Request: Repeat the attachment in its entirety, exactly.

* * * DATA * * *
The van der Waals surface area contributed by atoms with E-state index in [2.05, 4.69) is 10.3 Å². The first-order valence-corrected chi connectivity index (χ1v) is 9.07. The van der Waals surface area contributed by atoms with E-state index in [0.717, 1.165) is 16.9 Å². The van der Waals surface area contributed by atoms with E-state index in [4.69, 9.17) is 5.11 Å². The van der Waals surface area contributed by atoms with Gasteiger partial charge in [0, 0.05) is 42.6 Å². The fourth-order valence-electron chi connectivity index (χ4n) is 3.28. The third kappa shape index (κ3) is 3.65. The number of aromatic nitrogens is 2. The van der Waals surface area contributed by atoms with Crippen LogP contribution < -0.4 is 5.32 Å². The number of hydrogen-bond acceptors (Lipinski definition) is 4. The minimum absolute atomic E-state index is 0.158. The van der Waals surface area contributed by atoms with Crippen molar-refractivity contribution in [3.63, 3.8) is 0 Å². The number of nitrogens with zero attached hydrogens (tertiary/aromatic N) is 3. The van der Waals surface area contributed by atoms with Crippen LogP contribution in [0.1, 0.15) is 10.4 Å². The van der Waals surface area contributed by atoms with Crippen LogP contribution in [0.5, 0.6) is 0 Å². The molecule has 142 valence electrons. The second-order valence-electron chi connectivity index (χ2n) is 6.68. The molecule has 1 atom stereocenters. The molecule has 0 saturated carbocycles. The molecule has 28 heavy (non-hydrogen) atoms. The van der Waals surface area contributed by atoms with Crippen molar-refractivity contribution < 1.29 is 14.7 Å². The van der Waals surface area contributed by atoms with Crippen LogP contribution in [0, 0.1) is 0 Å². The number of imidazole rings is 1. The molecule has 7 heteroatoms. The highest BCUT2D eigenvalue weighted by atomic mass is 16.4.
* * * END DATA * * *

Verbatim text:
The van der Waals surface area contributed by atoms with E-state index in [2.05, 4.69) is 10.3 Å². The first-order valence-corrected chi connectivity index (χ1v) is 9.07. The van der Waals surface area contributed by atoms with E-state index in [0.717, 1.165) is 16.9 Å². The van der Waals surface area contributed by atoms with E-state index in [4.69, 9.17) is 5.11 Å². The van der Waals surface area contributed by atoms with Gasteiger partial charge in [0, 0.05) is 42.6 Å². The fourth-order valence-electron chi connectivity index (χ4n) is 3.28. The third kappa shape index (κ3) is 3.65. The number of aromatic nitrogens is 2. The van der Waals surface area contributed by atoms with Crippen LogP contribution < -0.4 is 5.32 Å². The number of hydrogen-bond acceptors (Lipinski definition) is 4. The minimum absolute atomic E-state index is 0.158. The van der Waals surface area contributed by atoms with Crippen molar-refractivity contribution in [3.63, 3.8) is 0 Å². The number of nitrogens with zero attached hydrogens (tertiary/aromatic N) is 3. The van der Waals surface area contributed by atoms with Crippen LogP contribution in [0.1, 0.15) is 10.4 Å². The van der Waals surface area contributed by atoms with Crippen LogP contribution in [0.5, 0.6) is 0 Å². The molecule has 142 valence electrons. The second-order valence-electron chi connectivity index (χ2n) is 6.68. The molecule has 1 atom stereocenters. The molecule has 0 saturated carbocycles. The molecule has 28 heavy (non-hydrogen) atoms. The van der Waals surface area contributed by atoms with Crippen molar-refractivity contribution < 1.29 is 14.7 Å². The van der Waals surface area contributed by atoms with Crippen LogP contribution in [0, 0.1) is 0 Å². The number of imidazole rings is 1. The molecule has 7 heteroatoms. The highest BCUT2D eigenvalue weighted by atomic mass is 16.4.